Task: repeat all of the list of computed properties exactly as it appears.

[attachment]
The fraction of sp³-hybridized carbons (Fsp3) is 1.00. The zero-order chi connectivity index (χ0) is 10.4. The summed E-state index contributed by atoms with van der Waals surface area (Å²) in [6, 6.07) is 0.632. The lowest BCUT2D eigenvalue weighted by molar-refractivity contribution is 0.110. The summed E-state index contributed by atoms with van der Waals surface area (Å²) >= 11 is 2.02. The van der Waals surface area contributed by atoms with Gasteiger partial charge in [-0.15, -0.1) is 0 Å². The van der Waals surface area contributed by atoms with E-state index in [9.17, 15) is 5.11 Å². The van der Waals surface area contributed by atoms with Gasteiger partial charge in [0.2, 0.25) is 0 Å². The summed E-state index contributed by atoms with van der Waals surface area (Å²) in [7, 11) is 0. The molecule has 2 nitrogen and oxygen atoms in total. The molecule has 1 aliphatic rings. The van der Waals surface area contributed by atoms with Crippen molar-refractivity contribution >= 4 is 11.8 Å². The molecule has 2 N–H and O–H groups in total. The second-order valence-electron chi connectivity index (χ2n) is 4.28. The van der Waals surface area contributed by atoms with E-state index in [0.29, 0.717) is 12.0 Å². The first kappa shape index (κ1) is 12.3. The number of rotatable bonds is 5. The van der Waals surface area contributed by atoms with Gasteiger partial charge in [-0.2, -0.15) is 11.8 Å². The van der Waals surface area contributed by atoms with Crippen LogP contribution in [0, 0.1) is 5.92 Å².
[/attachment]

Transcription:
The fraction of sp³-hybridized carbons (Fsp3) is 1.00. The zero-order chi connectivity index (χ0) is 10.4. The summed E-state index contributed by atoms with van der Waals surface area (Å²) in [6, 6.07) is 0.632. The lowest BCUT2D eigenvalue weighted by molar-refractivity contribution is 0.110. The summed E-state index contributed by atoms with van der Waals surface area (Å²) >= 11 is 2.02. The van der Waals surface area contributed by atoms with Gasteiger partial charge in [-0.15, -0.1) is 0 Å². The van der Waals surface area contributed by atoms with E-state index in [9.17, 15) is 5.11 Å². The van der Waals surface area contributed by atoms with Gasteiger partial charge in [0.2, 0.25) is 0 Å². The summed E-state index contributed by atoms with van der Waals surface area (Å²) in [7, 11) is 0. The molecule has 2 nitrogen and oxygen atoms in total. The molecule has 1 aliphatic rings. The van der Waals surface area contributed by atoms with Crippen molar-refractivity contribution >= 4 is 11.8 Å². The molecule has 2 N–H and O–H groups in total. The second-order valence-electron chi connectivity index (χ2n) is 4.28. The van der Waals surface area contributed by atoms with E-state index in [0.29, 0.717) is 12.0 Å². The first kappa shape index (κ1) is 12.3. The number of rotatable bonds is 5. The van der Waals surface area contributed by atoms with Gasteiger partial charge in [-0.2, -0.15) is 11.8 Å². The van der Waals surface area contributed by atoms with Crippen LogP contribution in [0, 0.1) is 5.92 Å².